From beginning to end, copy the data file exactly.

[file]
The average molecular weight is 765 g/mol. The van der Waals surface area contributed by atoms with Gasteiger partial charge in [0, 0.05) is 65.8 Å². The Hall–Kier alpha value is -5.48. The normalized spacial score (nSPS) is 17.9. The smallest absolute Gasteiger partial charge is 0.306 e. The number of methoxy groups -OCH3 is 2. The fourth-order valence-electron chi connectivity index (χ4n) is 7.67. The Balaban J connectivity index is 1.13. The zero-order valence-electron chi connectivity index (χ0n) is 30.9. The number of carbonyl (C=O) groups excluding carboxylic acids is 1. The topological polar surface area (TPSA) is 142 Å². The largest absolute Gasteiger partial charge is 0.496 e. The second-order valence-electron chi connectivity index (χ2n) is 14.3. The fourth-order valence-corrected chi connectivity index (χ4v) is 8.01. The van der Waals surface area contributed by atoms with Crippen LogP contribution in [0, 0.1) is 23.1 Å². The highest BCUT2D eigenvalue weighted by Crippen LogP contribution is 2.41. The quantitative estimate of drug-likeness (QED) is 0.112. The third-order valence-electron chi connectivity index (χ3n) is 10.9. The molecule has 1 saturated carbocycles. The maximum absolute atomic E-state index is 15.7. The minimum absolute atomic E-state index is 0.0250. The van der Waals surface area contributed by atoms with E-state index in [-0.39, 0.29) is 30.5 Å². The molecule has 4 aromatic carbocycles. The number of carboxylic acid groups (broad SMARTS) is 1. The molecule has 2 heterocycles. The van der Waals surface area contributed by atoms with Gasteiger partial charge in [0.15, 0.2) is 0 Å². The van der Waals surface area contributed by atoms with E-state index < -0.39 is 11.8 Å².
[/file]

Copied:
The average molecular weight is 765 g/mol. The van der Waals surface area contributed by atoms with Gasteiger partial charge in [0, 0.05) is 65.8 Å². The Hall–Kier alpha value is -5.48. The normalized spacial score (nSPS) is 17.9. The smallest absolute Gasteiger partial charge is 0.306 e. The number of methoxy groups -OCH3 is 2. The fourth-order valence-electron chi connectivity index (χ4n) is 7.67. The Balaban J connectivity index is 1.13. The zero-order valence-electron chi connectivity index (χ0n) is 30.9. The number of carbonyl (C=O) groups excluding carboxylic acids is 1. The topological polar surface area (TPSA) is 142 Å². The largest absolute Gasteiger partial charge is 0.496 e. The second-order valence-electron chi connectivity index (χ2n) is 14.3. The fourth-order valence-corrected chi connectivity index (χ4v) is 8.01. The van der Waals surface area contributed by atoms with Crippen LogP contribution in [0, 0.1) is 23.1 Å². The highest BCUT2D eigenvalue weighted by Crippen LogP contribution is 2.41. The quantitative estimate of drug-likeness (QED) is 0.112. The third-order valence-electron chi connectivity index (χ3n) is 10.9. The molecule has 1 saturated carbocycles. The maximum absolute atomic E-state index is 15.7. The minimum absolute atomic E-state index is 0.0250. The van der Waals surface area contributed by atoms with E-state index in [-0.39, 0.29) is 30.5 Å². The molecule has 4 aromatic carbocycles. The number of carboxylic acid groups (broad SMARTS) is 1. The molecule has 2 heterocycles. The van der Waals surface area contributed by atoms with Gasteiger partial charge in [0.15, 0.2) is 0 Å². The van der Waals surface area contributed by atoms with E-state index < -0.39 is 11.8 Å².